Wednesday, February 01, 2006

Blue Ferret Software Review -- SeaMonkey 1.0

I was honestly wondering what I should blog about this week. Then yesterday, Fate plopped a little gem in my lap. Behold...SeaMonkey!

SeaMonkey 1.0 Released - MozillaZine

No, this doesn't have anything to do with those pink wiggly things in little plastic tanks you had when you were a kid. SeaMonkey is the reincarnation of the defunct Mozilla Suite that bowed out when FireFox took world center stage. Now it's back, and how.

Let's go through a few of SeaMonkey's great qualities:

What I noticed right off the bat, after finishing the SeaMonkey install, was its speed. This little crustacean is fast. It loaded a 57-graphic webpage in about 1.5 seconds. I didn't time a wide selection of pages on load times, but empirically, I saw enough to stamp my approval on the statement, "SeaMonkey whizzes through the Web."

Less Memory Use
I ran fresh windows of FireFox and SeaMonkey side-by-side to test their memory usage. (One thing I love about all Mozilla products - different versions can be installed, used, & uninstalled on the same machine without affecting the other versions.) FireFox, with five tabs open, used 47 MB of standard RAM. SeaMonkey, with five tabs showing the exact same websites, used 36 MB of standard RAM. For a memory-saving fanatic like me, that's a huge difference.

Use on Older Systems
FireFox screams on new computers, but it suffers what I call the "cutting-edge curse" if used on a PC from even a couple years ago. Slowdowns, long load time, fits and starts. SeaMonkey, on the other hand, has been designed to function on older computers with less resources. According to Steven Vaughan-Nichols of, it can run on a 233 MHz Pentium system with only 64 MB of RAM. Given what I saw in the memory test, I'm sure that's plausible. And a big help for not only institutions running older machines, but mobile developers looking to squeeze modern functionality into even smaller application suites.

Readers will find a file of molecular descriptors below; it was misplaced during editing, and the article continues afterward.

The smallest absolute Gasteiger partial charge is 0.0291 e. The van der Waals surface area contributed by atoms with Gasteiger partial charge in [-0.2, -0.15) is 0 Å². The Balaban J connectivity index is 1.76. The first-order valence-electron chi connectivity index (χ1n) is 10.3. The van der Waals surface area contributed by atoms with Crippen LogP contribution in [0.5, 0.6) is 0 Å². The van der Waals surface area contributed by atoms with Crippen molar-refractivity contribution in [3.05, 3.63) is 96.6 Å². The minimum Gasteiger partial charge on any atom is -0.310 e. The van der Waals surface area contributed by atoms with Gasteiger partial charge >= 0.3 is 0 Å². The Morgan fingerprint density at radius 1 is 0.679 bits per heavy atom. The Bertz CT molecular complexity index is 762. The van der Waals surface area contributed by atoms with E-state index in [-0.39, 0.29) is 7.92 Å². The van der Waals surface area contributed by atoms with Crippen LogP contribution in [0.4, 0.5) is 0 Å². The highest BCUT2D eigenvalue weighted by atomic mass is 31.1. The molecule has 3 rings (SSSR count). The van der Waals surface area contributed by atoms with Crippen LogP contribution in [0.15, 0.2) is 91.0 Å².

For those who'd like a side-by-side comparison, here's an excellent tabular resource: SeaMonkey vs. FireFox Comparison Chart

SeaMonkey is a new version, and new versions are bound to have problems. I'm sure most FireFox extensions will be ported over, but that'll take time. So will bug fixes and community updates. There will be people who like the separate, extreme-customized nature of FireFox/Thunderbird, and those who enjoy the unified, interconnected nature of SeaMonkey.

And there will be people like me, who raise their glass to Mozilla for having the ability to choose.

Even with all these advantages, I'm not switching to SeaMonkey full-time. Yet. I'll wait until some extensions are ported over, and there have been some bug fixes implemented. Maybe version 1.1 will see SeaMonkey as my main browser. Once again, if I want to be nostalgic.

SeaMonkey represents another successful attempt to widen the browser market, maintain the industry edge, and broaden the implementation range. It will appeal to developers, non-profits and corporations alike. And to top it all off, the new logo's downright cute. Hats off to Mozilla for another application job well done.



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